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Government Tracks Children and Mothers to Combat Malnutrition

Published on May 15, 2023

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The government offers a “1,000-day bonus” program to help mother’s during pregnancy and for up to two years after the birth of their child, but making sure they register it is half the battle.

The Ecuadorian government has implemented a new strategy to address the high rates of chronic malnutrition in the country.

As part of this effort, the Technical Secretariat Ecuador Grows Without Child Malnutrition has developed a digital platform to track children under the age of two and pregnant women in vulnerable situations. The objective is to ensure that they receive timely medical attention and nutritional supplements.

The head of the Technical Secretariat, Erwin Ronquillo, explains that the platform monitors these individuals for the first 1,000 days of the children’s lives, starting from when women register their pregnancies with the Ministry of Health until the children reach two years of age. The personalized monitoring aims to ensure that mothers and children receive the necessary services to prevent chronic malnutrition, including access to vaccines, nutritional supplements, and monthly medical check-ups.

The platform also helps identify whether newborns have been registered in the Civil Registry and whether their parents have taken them for the required medical check-ups.

In cases where registration is lacking, an alert is raised to the Civil Registry, prompting their brigades to visit the families and register the child. For adolescent mothers, the Secretariat notifies the Ministry of Education to prevent them from dropping out of school and the Ministry of Economic Inclusion to facilitate their access to different bonuses.

Ronquillo emphasizes that chronic malnutrition is not solely caused by food scarcity but is exacerbated by structural factors such as limited access to basic services, inadequate medical attention, and parents’ level of education.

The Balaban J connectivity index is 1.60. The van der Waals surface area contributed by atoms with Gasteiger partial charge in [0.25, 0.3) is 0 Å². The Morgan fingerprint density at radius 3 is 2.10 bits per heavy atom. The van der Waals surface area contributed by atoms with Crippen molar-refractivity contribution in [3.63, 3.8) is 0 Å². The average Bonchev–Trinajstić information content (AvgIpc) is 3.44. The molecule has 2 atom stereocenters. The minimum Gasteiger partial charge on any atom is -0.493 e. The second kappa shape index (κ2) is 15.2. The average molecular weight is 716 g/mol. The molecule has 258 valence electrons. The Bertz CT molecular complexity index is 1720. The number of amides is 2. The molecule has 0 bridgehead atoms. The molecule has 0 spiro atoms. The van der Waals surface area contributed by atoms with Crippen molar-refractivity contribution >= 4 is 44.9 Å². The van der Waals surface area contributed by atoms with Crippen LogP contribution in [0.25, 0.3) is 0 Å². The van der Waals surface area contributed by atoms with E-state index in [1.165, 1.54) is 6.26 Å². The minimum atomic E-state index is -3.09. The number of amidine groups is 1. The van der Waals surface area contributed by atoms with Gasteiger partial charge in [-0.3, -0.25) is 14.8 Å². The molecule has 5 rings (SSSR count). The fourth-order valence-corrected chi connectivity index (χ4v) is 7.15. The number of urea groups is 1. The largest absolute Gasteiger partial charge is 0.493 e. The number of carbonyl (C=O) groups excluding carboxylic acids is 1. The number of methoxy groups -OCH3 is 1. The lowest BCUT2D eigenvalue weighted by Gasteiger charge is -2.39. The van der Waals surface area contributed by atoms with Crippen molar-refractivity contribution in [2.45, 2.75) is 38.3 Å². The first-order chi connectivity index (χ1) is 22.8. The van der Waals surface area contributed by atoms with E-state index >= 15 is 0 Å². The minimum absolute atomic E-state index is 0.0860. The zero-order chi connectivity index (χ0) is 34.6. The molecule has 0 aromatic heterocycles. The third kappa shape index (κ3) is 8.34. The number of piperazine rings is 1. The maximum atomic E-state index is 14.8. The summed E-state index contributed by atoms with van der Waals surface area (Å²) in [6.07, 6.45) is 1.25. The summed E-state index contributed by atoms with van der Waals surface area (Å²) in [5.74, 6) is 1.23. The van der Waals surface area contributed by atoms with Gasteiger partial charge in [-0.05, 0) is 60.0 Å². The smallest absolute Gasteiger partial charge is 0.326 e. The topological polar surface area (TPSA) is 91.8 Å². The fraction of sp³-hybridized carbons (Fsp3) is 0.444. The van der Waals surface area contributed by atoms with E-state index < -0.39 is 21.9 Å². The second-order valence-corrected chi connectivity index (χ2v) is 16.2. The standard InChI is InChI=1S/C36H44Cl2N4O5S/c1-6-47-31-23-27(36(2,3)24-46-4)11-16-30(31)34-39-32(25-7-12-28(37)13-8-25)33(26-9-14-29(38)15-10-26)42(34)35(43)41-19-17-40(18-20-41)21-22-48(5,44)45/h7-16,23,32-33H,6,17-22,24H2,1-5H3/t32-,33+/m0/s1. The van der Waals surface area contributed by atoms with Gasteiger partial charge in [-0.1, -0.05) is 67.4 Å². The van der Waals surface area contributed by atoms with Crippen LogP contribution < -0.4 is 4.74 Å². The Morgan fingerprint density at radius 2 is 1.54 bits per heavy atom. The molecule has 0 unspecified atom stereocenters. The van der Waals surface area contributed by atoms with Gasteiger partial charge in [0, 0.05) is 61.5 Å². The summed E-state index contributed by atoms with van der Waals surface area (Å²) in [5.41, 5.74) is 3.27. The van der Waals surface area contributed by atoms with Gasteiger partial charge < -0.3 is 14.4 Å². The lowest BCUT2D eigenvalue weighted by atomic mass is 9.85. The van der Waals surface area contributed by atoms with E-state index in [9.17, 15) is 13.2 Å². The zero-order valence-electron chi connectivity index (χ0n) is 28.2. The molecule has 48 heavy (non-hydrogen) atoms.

As of January 2023, the Government has identified 492,975 children under the age of two and 117,494 vulnerable mothers who can benefit from these tracking efforts.

Prioritizing Action

Reducing chronic child malnutrition has been a priority for President Guillermo Lasso since taking office in May 2021. To understand the magnitude of the problem, one of the initial steps was conducting a new survey to update the figures. The latest official data available was from 2018.

The survey revealed that 27% of children under two years of age suffer from chronic malnutrition. In Ecuador, three out of 10 children have stunted growth in terms of height and weight. Unfortunately, these figures mean that has second highest rate of chronic malnutrition in the region, behind only Guatemala.

While the Government had pledged to publish the updated survey data by the end of 2022, Secretary Ronquillo acknowledges that a publication date has not yet been set. He explained that international organizations are currently validating the results to ensure impartiality, and the Government hopes to release the findings in the coming weeks.

The 1,000-Day Bonus

To support pregnant women in poverty and extreme poverty, the Government provides a financial aid program called the ‘1,000-day bonus.’ Currently, approximately 65,000 women receive this assistance, but the Government estimates that the number will increase to 85,000 by 2024.

Minister of Economic and Social Inclusion, Esteban Bernal, explained that beneficiaries receive $50 per month from the time they register their pregnancies until their child turns two. Additional payments are made under specific conditions, including $90 if mothers complete at least four prenatal check-ups, $120 in the child’s first year if mothers attend at least six medical check-ups, and another $120 when the child turns two years old and has been taken to at least four medical check-ups.

To cover this aid program, the Government invests $55 million annually.

By implementing a digital tracking platform and providing financial assistance to vulnerable mothers, the Ecuadorian government aims to combat chronic malnutrition and improve the well-being of children and families across the country.


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